With the Affordable Care Act back in the news, the debate over government-sponsored health insurance programs continues. Supporters of the A.C.A. have argued in favor of expanding the insurance program Medicaid to cover adults who earn up to 138 percent of the poverty level—but so far twenty-one states have decided against such an expansion. For the most part, governors of those states have given the same explanation: they simply cannot afford to pay for their share of the program.
But in new research—based on decades of previously confidential data—Kellogg School assistant professor of strategy Craig Garthwaite and his coauthors find that when the population of uninsured Americans increases, hospitals end up bearing the cost by providing uncompensated care. In fact, their results suggest that each additional uninsured person costs local hospitals $900 per year.
That means hospitals are effectively serving as “insurers of last resort” within the American healthcare sector by providing care to uninsured patients who cannot afford to pay their medical bills. “People are still going to the emergency room,” Garthwaite says, “and they are still receiving treatment—so the cost is still there. When governments do not provide health insurance, hospitals must effectively provide it instead.”
Insurers of Last Resort
Demand for uncompensated care is what Garthwaite calls relatively “inelastic”—it remains constant regardless of changes in healthcare supply. To demonstrate this, he and his coauthors Tal Gross of Columbia University and Matthew Notowidigdo of Northwestern University looked at 359 hospital closures from 1987 through 2000. Whenever a hospital closed, the uncompensated care costs for nearby hospitals rose significantly, suggesting that there was a nearly complete spillover effect. “Again, the cost does not go away,” Garthwaite says. “It’s passed on to the remaining hospitals.”
“Previously, it wasn’t clear exactly what kind of role nonprofit hospitals were playing. This demonstrates that they’re serving to fill in the gaps in the social safety net.”
The spillover arises because the Emergency Medical Treatment and Labor Act, passed in 1985, requires that hospitals treat all individuals in need of emergency care regardless of their insurance status.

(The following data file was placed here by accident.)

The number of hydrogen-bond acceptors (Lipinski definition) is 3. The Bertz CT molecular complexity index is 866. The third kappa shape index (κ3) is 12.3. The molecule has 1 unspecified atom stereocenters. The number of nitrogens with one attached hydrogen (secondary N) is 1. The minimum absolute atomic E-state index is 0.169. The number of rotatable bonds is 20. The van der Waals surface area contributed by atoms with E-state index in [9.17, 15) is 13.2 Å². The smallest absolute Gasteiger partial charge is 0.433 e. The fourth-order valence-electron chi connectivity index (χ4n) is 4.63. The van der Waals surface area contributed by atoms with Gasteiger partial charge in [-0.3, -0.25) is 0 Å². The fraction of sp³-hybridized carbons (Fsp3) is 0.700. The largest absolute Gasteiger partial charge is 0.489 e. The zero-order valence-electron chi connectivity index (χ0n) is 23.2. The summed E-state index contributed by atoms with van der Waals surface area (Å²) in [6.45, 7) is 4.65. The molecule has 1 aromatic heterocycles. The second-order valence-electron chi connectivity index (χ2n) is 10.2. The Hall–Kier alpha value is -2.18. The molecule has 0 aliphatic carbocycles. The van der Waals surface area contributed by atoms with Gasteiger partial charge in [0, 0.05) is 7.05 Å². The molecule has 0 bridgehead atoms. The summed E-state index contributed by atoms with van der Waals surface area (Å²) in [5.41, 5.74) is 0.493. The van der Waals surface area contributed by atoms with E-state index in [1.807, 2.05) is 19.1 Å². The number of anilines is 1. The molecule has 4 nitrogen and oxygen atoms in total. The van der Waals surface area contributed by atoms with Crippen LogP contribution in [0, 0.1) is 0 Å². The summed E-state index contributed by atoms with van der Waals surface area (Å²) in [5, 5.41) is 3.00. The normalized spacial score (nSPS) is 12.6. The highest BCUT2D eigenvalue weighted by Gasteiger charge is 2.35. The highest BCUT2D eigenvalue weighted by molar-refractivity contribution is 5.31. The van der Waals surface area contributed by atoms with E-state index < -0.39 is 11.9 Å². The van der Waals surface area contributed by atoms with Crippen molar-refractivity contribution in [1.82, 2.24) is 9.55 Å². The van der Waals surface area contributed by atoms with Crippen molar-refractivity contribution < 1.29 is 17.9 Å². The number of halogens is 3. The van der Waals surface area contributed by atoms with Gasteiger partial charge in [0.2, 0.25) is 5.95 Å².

The government does provide some compensation to hospitals for treating low-income patients. Most of it is in the form of Disproportionate Share Hospital (DSH) payments, which, according to federal law, are owed to any qualified hospital that serves a large number of Medicaid and uninsured patients. But the research shows it is not enough to offset hospital costs. “The DSH payments are less than the uncompensated care that’s provided,” explains Garthwaite.
Nor does the cost fall on those who hold private insurance policies, as many policymakers assume. “There’s this idea that hospitals simply pass on the costs of uncompensated care to privately insured patients by raising prices,” Garthwaite says—a phenomenon known as “cost-shifting,” which some have also interpreted as a “hidden tax” on all Americans.
“We show evidence that it’s not true. If it were true, we wouldn’t see profits fall—but we see profits fall meaningfully following an increase in the share of the population that is uninsured.” Beyond the empirical evidence, though, Garthwaite says it is not clear that hospitals could shift costs in the way many policymakers assume they do. “Hospitals are sophisticated financial organizations,” he says. “If raising prices would have made them more money, they would have already raised prices.”
Ultimately, hospitals are left to absorb at least two-thirds of the cost of all of this uncompensated care, the researchers estimate.
Burden on Nonprofits